Hidden Gems – The Bear’s Den

Spring is finally delivering on the goods.  Thank you.  Embarking on a video project (which still isn’t ready for prime time) has given us a chance to revisit some of our favorites, including The Bear’s Den, in New Salem, Massachusetts. Just another one of those places that almost no one knows about, and yet offers the stunning opportunity to get “up close and personal” with a waterfall.  You literally climb down into the base of the falls and commune with the Middle Branch of the Swift River as it moves toward the Quabbin Reservoir.  Thanks to the Trustees of Reservations who own the property, and leave it very wild.  Click on the images for a better view.

Those falls are maybe 30 feet tall.  Not gigantic by waterfall standards, but just as compelling as the big ones.  And of course this is important water. Boston drinks from this river.

Here’s to hidden gems.  Happy Holidays!

The Bear’s Den

The Bear’s Den is just north of the Quabbin Reservoir, in the town of New Salem.  It’s not technically part of the watershed, but in fact, the Swift River, the middle branch of which flows through the glacial rock formation there, is on it’s way to the Quabbin.  Here’s a panoramic overview.  (Click on the images for a better view.)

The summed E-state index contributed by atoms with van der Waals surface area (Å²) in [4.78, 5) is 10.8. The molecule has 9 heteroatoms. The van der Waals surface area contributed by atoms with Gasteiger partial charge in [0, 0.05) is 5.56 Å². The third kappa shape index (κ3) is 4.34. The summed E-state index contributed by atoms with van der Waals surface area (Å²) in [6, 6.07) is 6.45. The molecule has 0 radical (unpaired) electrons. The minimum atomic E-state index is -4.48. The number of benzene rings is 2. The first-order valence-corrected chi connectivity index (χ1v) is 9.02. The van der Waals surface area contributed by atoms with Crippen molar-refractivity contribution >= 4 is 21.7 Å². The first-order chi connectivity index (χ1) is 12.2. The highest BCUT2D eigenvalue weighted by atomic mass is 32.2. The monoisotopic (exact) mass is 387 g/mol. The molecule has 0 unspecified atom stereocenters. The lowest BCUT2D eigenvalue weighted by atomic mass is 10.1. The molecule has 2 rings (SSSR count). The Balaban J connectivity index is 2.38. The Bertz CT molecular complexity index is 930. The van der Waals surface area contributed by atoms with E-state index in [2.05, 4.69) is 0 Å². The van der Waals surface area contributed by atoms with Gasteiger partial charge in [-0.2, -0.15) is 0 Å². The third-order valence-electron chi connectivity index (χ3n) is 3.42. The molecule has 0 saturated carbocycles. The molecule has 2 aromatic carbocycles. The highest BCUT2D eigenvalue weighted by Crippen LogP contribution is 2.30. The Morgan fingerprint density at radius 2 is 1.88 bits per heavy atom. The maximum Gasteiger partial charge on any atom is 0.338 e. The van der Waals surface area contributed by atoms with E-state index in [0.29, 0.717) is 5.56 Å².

If you’d like to see the detailed panorama, it’s posted on Gigapan.

It’s a wonderful place, luckily preserved by the Trustee’s of the Reservations in Massachusetts, a not for profit land conservation organization.  Those of you who have been to the Bear’s Den previously will note that on the left is a big tree truck.  If you look carefully you can see that the tree was growing on the side of the hill.  That tree, or what’s left of it, took out one of the great spots for planting a tripod.  As the Trustees of the Reservations typically leave these kinds of properties wild, that tree is going to be with us for some time I fear.  But it adds to the sense of intimacy of the place.  You’re standing right at the level of the falls.

The River then flows on south, through a beautiful set of small rapids.

The flow of the waters meant that this was a working river.  Just a few feet from the the flow are the remains of an old mill from quite some time in the past.

It’s difficult not to try and reflect on what it must have been like, to work so close to such a beautiful yet small, intimate river.

 

The only sounds would have been the sound of the mill and the sound of nature I suppose, for the most part, the sound of the flowing water.

But of course, the winters would have been, and still are brutal. Everything looks better, to paraphrase Paul Simon, in photography season.